Ramallah – In seeking to advance justice in the face of challenges to the Palestinian Judicial Authority and justice system, the Civil Coalition for the Reform and Protection of the Judiciary held a popular conference, entitled Together towards Reforming and Consolidating the Justice System in Palestine. Organised at the Palestine Red Crescent Society offices in El-Bireh city, the conference was the product of a year-long extensive efforts and consultations launched by the Civil Coalition for the Reform and Protection of the Judiciary. Membership on the Coalition includes 28 civil society organisations dedicated to the judiciary and human rights.
In the conference final statement, participants coincided that a general climate conducive to judicial reform should be created. To achieve a radical reform of the Judicial Authority, national presidential and legislative elections will be held to ensure the creation of an integrated body with legislative competence, particularly in relation to the judicial system. Executive intervention in judicial functions must come to an end. Legal provisions on the appointment to the position of chairman of the High Judicial Council (HJC) and other senior judicial posts will be respected. Judges will stop obstructing attempts to reform the Judicial Authority. Without any misrepresentation, intimidation or backstabbing, the public will be allowed to express their views on judicial functions. Finally, a community-based national committee will be entrusted with the task of following up on and implementing the community vision and conference recommendations for urgent reform and consolidation of the Judicial Authority. In addition to representatives from Gaza, the national committee will include resource persons of high repute from among participants in the conference. It will take account of ongoing community consultations on judicial reform and develop a detailed proposal for rescue, which will be officially announced no later than four week after the conference was held.
In line with its vision, the conference placed a particular focus on promoting public confidence in the Palestinian Judicial Authority. A recent survey of the Palestinian Central Bureau of Statistics (PCBS) showed that 36 percent of the respondents expressed trust in the Palestinian judicial system. According to 2018 Citizens Annual Opinion Poll on the Reality of Corruption and Anti-Corruption Efforts in Palestine of the Coalition for Accountability and Integrity (AMAN), 67 percent of those surveyed in the West Bank perceived corruption within the Judicial Authority, reflecting a significant deterioration and poor public trust in the judiciary. Setting alarm bells ringing, this decline requires a solution to reform and enhance the judicial system so that it restores public confidence.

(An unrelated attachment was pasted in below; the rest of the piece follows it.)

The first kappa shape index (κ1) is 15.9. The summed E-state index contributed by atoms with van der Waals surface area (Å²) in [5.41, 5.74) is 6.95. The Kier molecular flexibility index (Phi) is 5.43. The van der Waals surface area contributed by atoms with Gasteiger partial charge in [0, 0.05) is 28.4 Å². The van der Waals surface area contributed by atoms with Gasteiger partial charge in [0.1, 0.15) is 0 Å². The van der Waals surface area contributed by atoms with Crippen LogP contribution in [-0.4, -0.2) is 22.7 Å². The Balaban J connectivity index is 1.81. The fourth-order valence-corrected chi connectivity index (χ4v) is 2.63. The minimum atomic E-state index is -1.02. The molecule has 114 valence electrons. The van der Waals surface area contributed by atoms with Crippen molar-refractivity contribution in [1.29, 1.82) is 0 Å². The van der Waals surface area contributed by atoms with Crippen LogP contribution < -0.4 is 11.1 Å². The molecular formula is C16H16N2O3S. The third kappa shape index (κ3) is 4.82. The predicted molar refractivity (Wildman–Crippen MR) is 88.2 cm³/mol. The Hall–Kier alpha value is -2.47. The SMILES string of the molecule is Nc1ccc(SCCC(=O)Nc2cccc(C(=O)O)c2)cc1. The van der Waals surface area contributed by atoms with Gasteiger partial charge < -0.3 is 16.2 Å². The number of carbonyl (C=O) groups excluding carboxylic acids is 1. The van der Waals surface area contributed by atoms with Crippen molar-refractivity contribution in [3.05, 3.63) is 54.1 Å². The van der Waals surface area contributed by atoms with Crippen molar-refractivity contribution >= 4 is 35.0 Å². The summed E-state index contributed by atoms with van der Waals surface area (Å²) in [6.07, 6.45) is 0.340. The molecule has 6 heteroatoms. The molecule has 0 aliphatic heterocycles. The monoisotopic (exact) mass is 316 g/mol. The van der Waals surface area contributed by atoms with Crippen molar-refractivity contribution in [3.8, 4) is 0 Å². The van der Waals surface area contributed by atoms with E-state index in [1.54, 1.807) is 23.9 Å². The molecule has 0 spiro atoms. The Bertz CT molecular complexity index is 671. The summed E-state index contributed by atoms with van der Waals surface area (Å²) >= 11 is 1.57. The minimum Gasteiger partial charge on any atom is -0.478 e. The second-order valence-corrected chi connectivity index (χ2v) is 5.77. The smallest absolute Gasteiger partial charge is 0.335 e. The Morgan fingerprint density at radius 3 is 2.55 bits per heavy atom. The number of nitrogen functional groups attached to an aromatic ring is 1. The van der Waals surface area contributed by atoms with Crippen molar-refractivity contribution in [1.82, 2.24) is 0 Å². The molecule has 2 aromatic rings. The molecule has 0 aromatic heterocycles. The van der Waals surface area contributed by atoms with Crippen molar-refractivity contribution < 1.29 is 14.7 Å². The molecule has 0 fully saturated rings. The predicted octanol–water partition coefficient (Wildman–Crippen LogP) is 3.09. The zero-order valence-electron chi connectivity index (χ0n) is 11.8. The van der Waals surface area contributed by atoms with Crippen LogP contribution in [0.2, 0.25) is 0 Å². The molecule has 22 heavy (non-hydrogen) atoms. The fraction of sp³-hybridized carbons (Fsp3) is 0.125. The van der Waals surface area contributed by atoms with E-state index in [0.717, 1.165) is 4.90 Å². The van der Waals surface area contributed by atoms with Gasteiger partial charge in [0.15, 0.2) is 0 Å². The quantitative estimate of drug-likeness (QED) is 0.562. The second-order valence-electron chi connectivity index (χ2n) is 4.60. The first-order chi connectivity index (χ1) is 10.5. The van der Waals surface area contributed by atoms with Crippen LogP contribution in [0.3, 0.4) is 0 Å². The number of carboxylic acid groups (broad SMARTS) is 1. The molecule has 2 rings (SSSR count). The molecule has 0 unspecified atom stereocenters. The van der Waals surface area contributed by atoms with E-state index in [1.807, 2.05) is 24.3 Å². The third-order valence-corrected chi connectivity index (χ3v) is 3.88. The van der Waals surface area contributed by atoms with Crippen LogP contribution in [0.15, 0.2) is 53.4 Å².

In his opening remarks, Mr. Abed Al Qader Al Husseni, Chairman of AMAN’s Board of Directors, emphasised that a successful judicial reform and consolidation process depends on a serious political will. These goes hand in hand with a democratic environment, elected Palestinian Legislative Council (PLC), and respect for the principle of separation of powers. The Executive will not manipulate the Judicial Authority under the pretext of reform. The judicial reform process will not be used to settle personal scores within the judicial system and beyond. Guaranteeing protection of judicial independence, the Judicial Authority will restore its genuine role as a body that exercises oversight of functions of other authorities. The judiciary can, therefore, safeguard rights, freedoms, justice and rule of law in society. Al Husseni stressed that judicial functions need to be transparent and clear. Citizens will have the right to access justice, ensuring publicly available court decisions and HJC meeting minutes. In addition to rejuvenating judicial inspection, the civil society should be represented on the HJC.
In his statement, Al Husseni reiterated the popular demand for an independent, integral and impartial judicial apparatus. This is a key component of the state of law and a main guarantee for protection of human rights and fundamental freedoms. Promotion, reform and consolidation of the Palestinian judicial system is a supreme national interest.
Research papers, perceptions and proposals were presented in the conference. The first conference session addressed evolution of the Palestinian judicial system. Dr. George Giacaman highlighted the important role an independent judicial authority plays in building a democratic state. In his presentation, Dr. Camille Mansour provided an overview of the establishment, evolution and challenges to the Judicial Authority in Palestine. Dr. Mansour made clear that a substantial judicial reform can only take place through a pluralistic political system and effective PLC.
The second session of the conference reviewed challenges that faced the Judicial Authority, mainly HJC formation and appointment of the HJC chairman. Justice Abdullah Ghuzlan elaborated extensively on the promotion of integrity, transparency and accountability within the Judicial Authority.